Arts & Entertainment
1 min

Fairytales Film Fest opens office

Calgary's queer cultural mainstay growing up

Credit: Kevin Allen photo

Living with your parents can be a drag. Matt Salton, festival director of Calgary’s Fairytales International Gay and Lesbian Film Festival, disagrees. He has nothing but praise for the film festival’s parent organization, the Calgary Society of Independent Filmmakers, but is still excited to have left the nest.

This summer, on the heels of its most successful festival to date, the Fairytales board of directors decided to hire a full time director and open an office. This month the office officially opened on the queerest street in town, 17th Avenue.

“I am thrilled to create this step forward for Fairytales,” says Salton. “It’s a step in the right direction — a place where the community can come and see where we are and to get involved.”

“We just completed our 10th year as a festival and our membership, volunteer base and audience are all growing,” he says. “In a city of a million people, Fairytales could not continue to operate as a grassroots organization.”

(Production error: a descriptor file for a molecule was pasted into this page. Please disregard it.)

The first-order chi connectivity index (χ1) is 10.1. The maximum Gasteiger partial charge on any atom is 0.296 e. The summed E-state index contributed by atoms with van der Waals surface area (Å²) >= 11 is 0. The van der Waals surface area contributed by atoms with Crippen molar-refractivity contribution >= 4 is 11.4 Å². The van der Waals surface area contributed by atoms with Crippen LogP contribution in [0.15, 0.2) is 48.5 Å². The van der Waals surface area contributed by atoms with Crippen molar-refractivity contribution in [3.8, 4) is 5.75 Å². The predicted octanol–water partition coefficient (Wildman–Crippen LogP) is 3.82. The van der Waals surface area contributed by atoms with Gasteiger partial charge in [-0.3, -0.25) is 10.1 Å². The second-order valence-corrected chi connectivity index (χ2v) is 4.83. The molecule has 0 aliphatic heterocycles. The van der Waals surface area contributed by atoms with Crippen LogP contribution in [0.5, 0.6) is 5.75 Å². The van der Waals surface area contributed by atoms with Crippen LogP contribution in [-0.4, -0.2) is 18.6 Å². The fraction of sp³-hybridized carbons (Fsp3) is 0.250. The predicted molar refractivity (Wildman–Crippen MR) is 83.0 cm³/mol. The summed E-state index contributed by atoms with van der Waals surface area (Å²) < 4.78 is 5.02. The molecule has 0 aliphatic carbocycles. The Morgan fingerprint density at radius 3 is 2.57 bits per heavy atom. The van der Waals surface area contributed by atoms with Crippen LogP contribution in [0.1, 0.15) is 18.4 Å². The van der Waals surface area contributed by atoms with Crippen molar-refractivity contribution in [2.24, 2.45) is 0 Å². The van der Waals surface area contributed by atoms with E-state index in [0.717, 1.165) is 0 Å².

Fairytales is shacked up in a shared space with the local queer community centre: Calgary Outlink Centre for Gender and Sexual Diversity. Salton says living with Calgary Outlink is an ideal relationship.

“We are both trying to increase our visibility in the queer community and develop audiences for our programming, so we are a good fit,” he explains. “Now that we have our own space we are going to develop a lending library of queer film and queer film related books for education in the community. Outlink already has a video library and we plan to develop it further.”

Salton says he is enthusiastic about the office’s location.

“If Calgary was to have a gay village, 17th Avenue is the closest thing to it,” he says. “This particular building we are in houses many queer organizations and businesses and gets a lot of queer and queer-allied traffic.”

As traffic to Fairytales increases so does their plan for more staff and new programs. The Festival plans to present year-round film programming, take the festival on the road to rural Alberta and expand programming to other cultural genres.

“We hope to increase Calgary’s visibility internationally — we are not just cowboys and rednecks,” says Salton. “Alberta is home to many dynamic queer artists, and we are going to champion them.”